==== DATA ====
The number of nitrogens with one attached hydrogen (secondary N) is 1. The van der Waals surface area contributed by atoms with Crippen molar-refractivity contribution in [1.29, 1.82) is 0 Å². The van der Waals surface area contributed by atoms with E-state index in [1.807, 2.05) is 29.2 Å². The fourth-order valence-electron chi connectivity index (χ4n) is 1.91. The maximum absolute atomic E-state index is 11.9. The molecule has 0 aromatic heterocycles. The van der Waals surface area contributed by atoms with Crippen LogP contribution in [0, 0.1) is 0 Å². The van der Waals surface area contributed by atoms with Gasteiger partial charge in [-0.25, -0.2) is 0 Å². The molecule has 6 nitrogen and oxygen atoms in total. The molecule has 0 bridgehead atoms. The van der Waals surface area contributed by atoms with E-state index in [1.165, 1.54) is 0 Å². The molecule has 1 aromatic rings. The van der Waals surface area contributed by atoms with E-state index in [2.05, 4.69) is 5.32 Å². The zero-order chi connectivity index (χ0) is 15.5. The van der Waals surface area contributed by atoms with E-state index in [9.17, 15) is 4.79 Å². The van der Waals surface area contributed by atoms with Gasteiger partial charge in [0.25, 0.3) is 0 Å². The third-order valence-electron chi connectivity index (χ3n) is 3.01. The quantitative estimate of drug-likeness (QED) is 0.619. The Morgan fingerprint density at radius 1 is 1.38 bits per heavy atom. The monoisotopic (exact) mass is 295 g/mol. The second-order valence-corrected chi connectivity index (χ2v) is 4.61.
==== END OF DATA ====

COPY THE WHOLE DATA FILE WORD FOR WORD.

The number of nitrogens with one attached hydrogen (secondary N) is 1. The van der Waals surface area contributed by atoms with Crippen molar-refractivity contribution in [1.29, 1.82) is 0 Å². The van der Waals surface area contributed by atoms with E-state index in [1.807, 2.05) is 29.2 Å². The fourth-order valence-electron chi connectivity index (χ4n) is 1.91. The maximum absolute atomic E-state index is 11.9. The molecule has 0 aromatic heterocycles. The van der Waals surface area contributed by atoms with Crippen LogP contribution in [0, 0.1) is 0 Å². The van der Waals surface area contributed by atoms with Gasteiger partial charge in [-0.25, -0.2) is 0 Å². The molecule has 6 nitrogen and oxygen atoms in total. The molecule has 0 bridgehead atoms. The van der Waals surface area contributed by atoms with E-state index in [1.165, 1.54) is 0 Å². The molecule has 1 aromatic rings. The van der Waals surface area contributed by atoms with E-state index in [2.05, 4.69) is 5.32 Å². The zero-order chi connectivity index (χ0) is 15.5. The van der Waals surface area contributed by atoms with E-state index in [9.17, 15) is 4.79 Å². The van der Waals surface area contributed by atoms with Gasteiger partial charge in [0.25, 0.3) is 0 Å². The third-order valence-electron chi connectivity index (χ3n) is 3.01. The quantitative estimate of drug-likeness (QED) is 0.619. The Morgan fingerprint density at radius 1 is 1.38 bits per heavy atom. The monoisotopic (exact) mass is 295 g/mol. The second-order valence-corrected chi connectivity index (χ2v) is 4.61.